PFAW

Anti-Equality Testimony May Have Backfired in Maryland

Yesterday in Maryland, both equality advocates and far right groups testified before a state senate panel considering a marriage equality bill. Opponents of the bill offered their standard arguments against marriage equality. And those arguments did succeed in giving at least one legislator second thoughts.

But not in the way the far right hoped.

State Sen. James Brochin had earlier this week announced that he would vote against the bill. Yet he was so moved by the vitriol of the bill's opponents that he is now considering changing his position and voting in favor of marriage equality. As the Baltimore Sun's Maryland Politics blog reports:

Baltimore County Sen. James Brochin found the testimony Tuesday by opponents of gay marriage "troubling," and said this morning that he may support the bill. The Baltimore County Democrat had previously said he was against same-sex marriage.

"The demonization of gay families really bothered me," Brochin said. "Are these families going to continue to be treated by the law as second class citizens?"

The Washington Post adds:

Brochin said in [a] news release that he was moved by testimony at the hearing, particularly that of the bill's opponents, which he called "appalling."

"Witness after witness demonized homosexuals, vilified the gay community and described gays and lesbians as pedophiles," Brochin said.

The testimony of the far right – their own opinions in their own words – has pushed a legislator from the “no” column into the “maybe” column. It's too early to say for sure how Senator Brochin will vote on the issue, but his reaction to the ugliness of the arguments against equality speaks volumes.

PFAW

Arizona Effort to End Constitutional Citizenship Faces Backlash

Two bills proposed by Republican legislators in Arizona that would revoke constitutional citizenship are running into trouble in the State Senate. State Senate President Russell Pearce, a key force behind the state’s draconian SB-1070 anti-immigration law, is leading efforts to deny citizenship to US-born children of undocumented parents, rescinding a right plainly guaranteed by the Constitution's 14th Amendment.

The Arizona Daily Star reports that the bills were unlikely to win the approval of the Judiciary Committee, and now Pearce may bring the legislation to a more sympathetic committee. Children of undocumented parents, immigration activists, and members of the business community spoke out against what they called an unpopular, confusing, and dangerous attempt to undermine the Constitution:

A bid to deny citizenship to the children of illegal immigrants faltered Monday when proponents could not get the votes of a Senate panel.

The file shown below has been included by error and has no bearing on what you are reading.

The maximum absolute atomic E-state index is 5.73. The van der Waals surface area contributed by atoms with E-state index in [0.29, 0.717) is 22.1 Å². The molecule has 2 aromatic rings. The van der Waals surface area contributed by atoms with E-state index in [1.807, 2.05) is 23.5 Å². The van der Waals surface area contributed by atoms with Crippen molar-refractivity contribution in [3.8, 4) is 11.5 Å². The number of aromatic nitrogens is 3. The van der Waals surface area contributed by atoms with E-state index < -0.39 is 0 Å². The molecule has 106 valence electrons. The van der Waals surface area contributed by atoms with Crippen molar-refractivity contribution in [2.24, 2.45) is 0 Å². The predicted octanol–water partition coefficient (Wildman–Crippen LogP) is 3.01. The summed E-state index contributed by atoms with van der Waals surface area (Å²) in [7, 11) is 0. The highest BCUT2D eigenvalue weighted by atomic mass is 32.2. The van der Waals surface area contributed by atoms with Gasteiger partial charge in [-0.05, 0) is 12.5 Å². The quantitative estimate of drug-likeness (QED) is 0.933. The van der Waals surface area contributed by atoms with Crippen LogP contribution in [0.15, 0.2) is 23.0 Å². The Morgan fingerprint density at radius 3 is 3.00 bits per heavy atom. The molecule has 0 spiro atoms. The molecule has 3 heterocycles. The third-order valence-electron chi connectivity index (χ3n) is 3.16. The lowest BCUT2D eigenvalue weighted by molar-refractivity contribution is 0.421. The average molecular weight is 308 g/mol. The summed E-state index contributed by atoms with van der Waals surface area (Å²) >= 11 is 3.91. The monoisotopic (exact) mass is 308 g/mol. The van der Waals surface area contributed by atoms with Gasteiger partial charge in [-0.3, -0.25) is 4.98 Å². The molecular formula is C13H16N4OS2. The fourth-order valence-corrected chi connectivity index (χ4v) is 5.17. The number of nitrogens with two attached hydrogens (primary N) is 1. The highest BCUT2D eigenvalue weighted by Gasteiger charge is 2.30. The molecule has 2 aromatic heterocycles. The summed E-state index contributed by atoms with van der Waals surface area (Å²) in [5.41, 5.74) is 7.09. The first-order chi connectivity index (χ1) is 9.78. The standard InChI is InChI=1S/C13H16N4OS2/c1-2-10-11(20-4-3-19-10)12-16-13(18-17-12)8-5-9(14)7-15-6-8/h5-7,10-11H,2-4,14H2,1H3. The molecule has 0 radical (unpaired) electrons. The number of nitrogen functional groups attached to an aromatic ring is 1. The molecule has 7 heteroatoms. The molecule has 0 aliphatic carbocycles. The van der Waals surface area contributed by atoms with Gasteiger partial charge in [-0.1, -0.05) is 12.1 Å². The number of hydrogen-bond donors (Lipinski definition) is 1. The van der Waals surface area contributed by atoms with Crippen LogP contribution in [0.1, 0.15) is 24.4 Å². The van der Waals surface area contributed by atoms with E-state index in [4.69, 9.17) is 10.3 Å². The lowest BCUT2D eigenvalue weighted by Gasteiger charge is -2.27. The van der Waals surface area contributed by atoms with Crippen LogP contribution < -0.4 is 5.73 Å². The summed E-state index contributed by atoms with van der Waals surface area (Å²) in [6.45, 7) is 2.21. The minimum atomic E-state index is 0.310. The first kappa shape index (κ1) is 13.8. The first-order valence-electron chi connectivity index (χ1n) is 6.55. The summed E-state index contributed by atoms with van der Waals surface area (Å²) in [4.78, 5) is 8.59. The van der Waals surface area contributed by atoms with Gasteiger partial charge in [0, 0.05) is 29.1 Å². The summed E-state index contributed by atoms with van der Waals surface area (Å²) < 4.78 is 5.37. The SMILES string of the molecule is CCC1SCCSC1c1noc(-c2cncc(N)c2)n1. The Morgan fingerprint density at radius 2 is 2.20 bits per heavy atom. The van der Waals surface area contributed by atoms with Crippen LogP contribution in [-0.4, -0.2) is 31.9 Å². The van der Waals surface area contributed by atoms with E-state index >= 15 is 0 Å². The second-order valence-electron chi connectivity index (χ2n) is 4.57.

After more than three hours of testimony at the Senate Judiciary Committee, Sen. Ron Gould, R-Lake Havasu City, yanked the two measures.

Gould said he lacked the backing of four other members of the Republican-controlled panel, which he chairs. Gould said he will keep trying to secure votes. And Senate President Russell Pearce, R-Mesa, said, if necessary, he will reassign the proposal to a more friendly committee.



Even before any testimony, Sen. Adam Driggs, R-Phoenix, said the proposal, based on that idea of Arizona citizenship, raises a host of unanswered questions.

"I don't understand how you become an Arizona citizen if you move to Arizona, what the bureaucratic model would be," he said. "Do you then need to bring your own birth certificate and both of your parents' birth certificates?"

There were also several children who spoke against the bill, including 12-year-old Heide Portugal who said she was born in this country but her parents were not and that a measure like this, had it been in effect, would have denied her citizenship.

The proposals also drew opposition from the business community.

Kevin Sandler, president of Exhibit One, said he worried about the message adopting such a law would send.

Sandler said his firm, which provides audiovisual equipment to courts across the nation, had to lay off six employees after some out-of-state firms boycotted Arizona businesses after lawmakers adopted SB 1070 last year. That measure gives police more power to detain illegal immigrants.

"We've created a toxic environment," he told lawmakers. "Businesses don't want to move here."

He said companies looking to relocate pay attention to the political climate in a state.

"What we've really done is create a not-open-for-business environment here."



Jennifer Allen, executive director of the Border Action Network, said denying citizenship to children born in this country based on a parent's citizenship would create "a permanent underclass" of people in the state.